3. China needs to come clean. Devalue, stabilize reserves and then allocate 1 tn+ to short up strategically important institutions. Stop intervening in equity markets.
  4. And Basel 3 (?4) should be delayed specifically regarding leverage ratios and threat of higher. As a token move there shd be deemphasis of the SSM/bail in rules until there is clarity from the ECB on liquidity sources for stressed banks.
  5. how about some fiscal stimulus
  6. on negative rates -- instead of making them punitive on the banks allow the banks to earn the spread, make them punitive to savers.. Cash shd be charged interest -- put the micro chip in large denom notes/tax cash withdrawals.. encourage spending not saving .. mortgage rates can be negative and banks can still earn a spread. The spread is the problem not the rate.

The existential fear in Deutsche Bank's analyst is tangible, as is the implied threat: "don't do these things, and if Deutsche Bank and its $60 trillion in derivatives blow up, it will be on you."

And so, we leave you with the question we asked just last year - "Is Deutsche Bank The Next Lehman?"

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deKevelioc's picture
"Investors Have Completely Lost Faith In Deutsche Bank" A Top 10 Shareholder Admits"

Now that the stock has tanked 60%, the guy wakes up.  

FlipFlop's picture

Mother of all fucking dominos.


God help us when that pile of complex derivatives is pulled! Good news is that German finmin tells, it is sound. 20bn is a rounding error is budget.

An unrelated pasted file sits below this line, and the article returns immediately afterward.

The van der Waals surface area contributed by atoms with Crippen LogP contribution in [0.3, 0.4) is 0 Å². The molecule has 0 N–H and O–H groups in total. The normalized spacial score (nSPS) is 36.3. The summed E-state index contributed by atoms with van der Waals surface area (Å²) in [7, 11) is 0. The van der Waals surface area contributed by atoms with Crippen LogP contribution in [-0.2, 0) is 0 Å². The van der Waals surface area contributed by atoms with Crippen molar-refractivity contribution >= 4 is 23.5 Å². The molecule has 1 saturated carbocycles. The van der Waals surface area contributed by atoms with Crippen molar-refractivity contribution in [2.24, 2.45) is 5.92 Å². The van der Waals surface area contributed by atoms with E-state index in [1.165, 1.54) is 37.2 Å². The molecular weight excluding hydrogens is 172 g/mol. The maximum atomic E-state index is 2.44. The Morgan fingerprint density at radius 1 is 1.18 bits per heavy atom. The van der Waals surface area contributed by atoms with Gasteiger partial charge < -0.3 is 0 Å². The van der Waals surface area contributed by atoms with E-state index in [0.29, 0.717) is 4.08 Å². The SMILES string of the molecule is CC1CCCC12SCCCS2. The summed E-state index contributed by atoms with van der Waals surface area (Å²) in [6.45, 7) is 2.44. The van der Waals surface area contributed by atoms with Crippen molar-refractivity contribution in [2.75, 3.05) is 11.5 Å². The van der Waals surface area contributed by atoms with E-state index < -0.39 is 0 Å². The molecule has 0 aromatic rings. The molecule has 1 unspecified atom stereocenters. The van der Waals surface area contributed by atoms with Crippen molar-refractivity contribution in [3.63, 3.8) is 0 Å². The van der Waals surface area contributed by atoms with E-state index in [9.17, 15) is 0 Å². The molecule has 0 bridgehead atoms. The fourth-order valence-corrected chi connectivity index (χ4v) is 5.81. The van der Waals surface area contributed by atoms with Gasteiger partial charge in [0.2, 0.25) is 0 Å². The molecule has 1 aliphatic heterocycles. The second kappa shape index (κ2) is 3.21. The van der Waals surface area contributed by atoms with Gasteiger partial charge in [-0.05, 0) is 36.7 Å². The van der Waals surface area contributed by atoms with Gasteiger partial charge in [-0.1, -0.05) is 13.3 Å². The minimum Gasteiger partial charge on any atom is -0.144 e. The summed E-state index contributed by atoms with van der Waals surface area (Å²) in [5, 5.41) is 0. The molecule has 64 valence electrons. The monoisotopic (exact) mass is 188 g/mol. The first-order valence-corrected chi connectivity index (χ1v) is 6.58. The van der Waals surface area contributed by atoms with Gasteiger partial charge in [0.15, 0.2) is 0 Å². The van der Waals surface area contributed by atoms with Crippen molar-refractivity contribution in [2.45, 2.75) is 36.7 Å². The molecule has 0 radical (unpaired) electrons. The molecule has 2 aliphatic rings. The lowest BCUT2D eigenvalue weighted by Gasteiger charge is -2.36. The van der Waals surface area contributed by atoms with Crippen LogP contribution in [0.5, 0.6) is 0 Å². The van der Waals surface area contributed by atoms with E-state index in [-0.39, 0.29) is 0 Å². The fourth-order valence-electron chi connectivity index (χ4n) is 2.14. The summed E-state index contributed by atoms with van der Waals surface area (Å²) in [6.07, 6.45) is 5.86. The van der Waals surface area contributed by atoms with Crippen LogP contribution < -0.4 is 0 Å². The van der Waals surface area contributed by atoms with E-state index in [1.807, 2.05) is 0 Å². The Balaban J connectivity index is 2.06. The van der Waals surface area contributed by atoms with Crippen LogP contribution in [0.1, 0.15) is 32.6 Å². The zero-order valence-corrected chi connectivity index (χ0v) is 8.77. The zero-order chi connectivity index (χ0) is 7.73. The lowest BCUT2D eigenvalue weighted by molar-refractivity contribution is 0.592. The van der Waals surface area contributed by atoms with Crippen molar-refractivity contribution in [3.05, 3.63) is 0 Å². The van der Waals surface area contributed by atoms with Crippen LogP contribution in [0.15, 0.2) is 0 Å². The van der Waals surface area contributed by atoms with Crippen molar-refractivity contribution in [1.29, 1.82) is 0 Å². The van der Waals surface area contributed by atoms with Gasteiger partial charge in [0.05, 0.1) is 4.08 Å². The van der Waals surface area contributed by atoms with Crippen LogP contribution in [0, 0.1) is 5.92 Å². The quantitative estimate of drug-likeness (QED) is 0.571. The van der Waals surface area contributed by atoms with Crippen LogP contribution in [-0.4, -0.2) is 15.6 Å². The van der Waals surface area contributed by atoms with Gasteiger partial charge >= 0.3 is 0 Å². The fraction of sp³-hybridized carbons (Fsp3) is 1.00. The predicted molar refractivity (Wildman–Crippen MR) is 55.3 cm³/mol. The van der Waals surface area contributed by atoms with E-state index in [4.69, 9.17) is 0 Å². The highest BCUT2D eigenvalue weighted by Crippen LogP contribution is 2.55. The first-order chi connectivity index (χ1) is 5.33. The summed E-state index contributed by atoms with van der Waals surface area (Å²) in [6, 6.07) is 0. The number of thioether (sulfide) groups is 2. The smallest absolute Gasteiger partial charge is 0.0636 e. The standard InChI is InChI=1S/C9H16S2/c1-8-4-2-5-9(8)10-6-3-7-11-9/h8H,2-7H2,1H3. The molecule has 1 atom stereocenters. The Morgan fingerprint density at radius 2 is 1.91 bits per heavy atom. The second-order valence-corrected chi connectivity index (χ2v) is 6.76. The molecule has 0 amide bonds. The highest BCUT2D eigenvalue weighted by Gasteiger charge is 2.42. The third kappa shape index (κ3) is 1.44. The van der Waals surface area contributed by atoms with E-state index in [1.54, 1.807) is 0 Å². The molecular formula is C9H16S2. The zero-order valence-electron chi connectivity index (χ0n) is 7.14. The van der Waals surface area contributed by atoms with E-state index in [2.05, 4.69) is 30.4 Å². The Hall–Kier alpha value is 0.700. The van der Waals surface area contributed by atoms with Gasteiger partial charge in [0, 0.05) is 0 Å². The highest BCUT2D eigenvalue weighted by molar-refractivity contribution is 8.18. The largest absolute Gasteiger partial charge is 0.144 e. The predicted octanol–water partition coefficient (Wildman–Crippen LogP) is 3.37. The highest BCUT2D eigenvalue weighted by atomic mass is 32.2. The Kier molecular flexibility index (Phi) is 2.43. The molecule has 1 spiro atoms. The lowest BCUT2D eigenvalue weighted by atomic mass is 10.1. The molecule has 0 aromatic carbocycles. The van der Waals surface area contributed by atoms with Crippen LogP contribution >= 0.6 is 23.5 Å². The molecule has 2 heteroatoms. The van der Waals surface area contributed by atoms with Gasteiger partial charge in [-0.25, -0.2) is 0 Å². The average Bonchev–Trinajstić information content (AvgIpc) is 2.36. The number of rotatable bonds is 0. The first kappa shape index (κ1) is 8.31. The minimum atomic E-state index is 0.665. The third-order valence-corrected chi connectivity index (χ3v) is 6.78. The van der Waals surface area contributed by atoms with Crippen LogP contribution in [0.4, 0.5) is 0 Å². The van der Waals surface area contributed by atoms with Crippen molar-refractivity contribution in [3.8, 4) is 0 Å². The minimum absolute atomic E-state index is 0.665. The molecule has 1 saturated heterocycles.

Panic Mode's picture

To describe Douche Bank as a starting domino doesn't do justice. 

It's more like a big giant wrecking ball dangling on top of this big dominos setup.

maskone909's picture

"Im in love with the CoCo"

offwirenews's picture

I wish I had access to these fancy CDS instruments because this call was a no-brainer.

FlipFlop's picture

Experience shows that it is still not too late to go short. I was playing heavily in 2008-09 with bank CDS. Boy, I loved the storm !!

azusgm's picture

IIRC, one of the Maiden Lanes was set up to deal with CDSs and synthetics. I do not expect for that to be the case again.

SpanishGoop's picture

"We believe that Deutsche Bank has a capital shortfall of up to 7 billion euros,"

Is that all, really ?


FlipFlop's picture

Distraction before the rape season?

williambanzai7's picture

Fuck Deutsche Bank, the bailout Frau

J Jason Djfmam's picture

Douche Bank collapsing?

Fuck You! Pay me!

Panic Mode's picture

And all the PIGS junk bonds they hold. Look at the bright side, Nekkei only down 2.3%

hendrik1730's picture

Deutsche Bank is rock bottom stable. That's what they said at Dexia, Fortis, AIG, Lehmann, Bear Stearns, Barrings Bank, .... one can fill out the list. Banks are BUST, all of them, they are inundated in their own virtual shit. Banks do NOT produce ANYTHING but wasted paper and big bonuses for the top-brass and all this needs to be paid for by their highly esteemed clients ( aka. the muppets ). Small problem : by now, even the dumbest muppet starts to recognise this. Negative rates? Easy like hell.  Just get your cash out of the banks, after 3-5% deposit reclaims, ALL banks fall. ALL banks are leveraged to the hilt because of the fractional reserve mechanism. ALL banks fall, and lo and behold : fiat currency is just fried air when real people start to abandon the faith in those nice pieces of paper that in reality can only be used to light a wood fire.

SoilMyselfRotten's picture

Yep, all we need now is Cramer to come out ala Bear Stearns and proclaim all is well

J Jason Djfmam's picture

Douche Bank is just as solid as those other banks you list.

And Vice Versa.

fonx's picture

If DB crashes what are the options? Europe will enter a severe recession. From my point of view I see 2:

A) Deflationary cycle, that will extend to the rest of the world. Well, not bad, at least prices won't go higher. ECB will have to print, but no new money will be created as this newly printed money is filling the gap left by the hole DB created.